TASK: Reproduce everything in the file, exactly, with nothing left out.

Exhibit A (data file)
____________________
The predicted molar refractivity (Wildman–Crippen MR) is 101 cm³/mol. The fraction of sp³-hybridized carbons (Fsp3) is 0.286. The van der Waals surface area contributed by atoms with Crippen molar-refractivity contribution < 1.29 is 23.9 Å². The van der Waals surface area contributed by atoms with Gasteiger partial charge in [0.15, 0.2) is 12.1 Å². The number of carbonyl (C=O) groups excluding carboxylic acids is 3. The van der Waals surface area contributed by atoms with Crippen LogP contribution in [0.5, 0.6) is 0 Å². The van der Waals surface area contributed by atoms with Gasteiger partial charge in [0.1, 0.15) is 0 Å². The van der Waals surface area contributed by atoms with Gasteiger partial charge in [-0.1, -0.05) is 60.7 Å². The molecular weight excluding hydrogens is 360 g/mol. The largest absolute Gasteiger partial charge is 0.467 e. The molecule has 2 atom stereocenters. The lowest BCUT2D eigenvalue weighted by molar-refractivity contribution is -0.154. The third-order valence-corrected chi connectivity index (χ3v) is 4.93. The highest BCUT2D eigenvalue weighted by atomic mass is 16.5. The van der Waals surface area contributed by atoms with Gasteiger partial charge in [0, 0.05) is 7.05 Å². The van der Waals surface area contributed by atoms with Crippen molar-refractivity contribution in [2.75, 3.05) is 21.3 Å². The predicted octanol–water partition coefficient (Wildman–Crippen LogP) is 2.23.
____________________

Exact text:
The predicted molar refractivity (Wildman–Crippen MR) is 101 cm³/mol. The fraction of sp³-hybridized carbons (Fsp3) is 0.286. The van der Waals surface area contributed by atoms with Crippen molar-refractivity contribution < 1.29 is 23.9 Å². The van der Waals surface area contributed by atoms with Gasteiger partial charge in [0.15, 0.2) is 12.1 Å². The number of carbonyl (C=O) groups excluding carboxylic acids is 3. The van der Waals surface area contributed by atoms with Crippen LogP contribution in [0.5, 0.6) is 0 Å². The van der Waals surface area contributed by atoms with Gasteiger partial charge in [0.1, 0.15) is 0 Å². The van der Waals surface area contributed by atoms with Gasteiger partial charge in [-0.1, -0.05) is 60.7 Å². The molecular weight excluding hydrogens is 360 g/mol. The largest absolute Gasteiger partial charge is 0.467 e. The molecule has 2 atom stereocenters. The lowest BCUT2D eigenvalue weighted by molar-refractivity contribution is -0.154. The third-order valence-corrected chi connectivity index (χ3v) is 4.93. The highest BCUT2D eigenvalue weighted by atomic mass is 16.5. The van der Waals surface area contributed by atoms with Gasteiger partial charge in [0, 0.05) is 7.05 Å². The van der Waals surface area contributed by atoms with Crippen molar-refractivity contribution in [2.75, 3.05) is 21.3 Å². The predicted octanol–water partition coefficient (Wildman–Crippen LogP) is 2.23.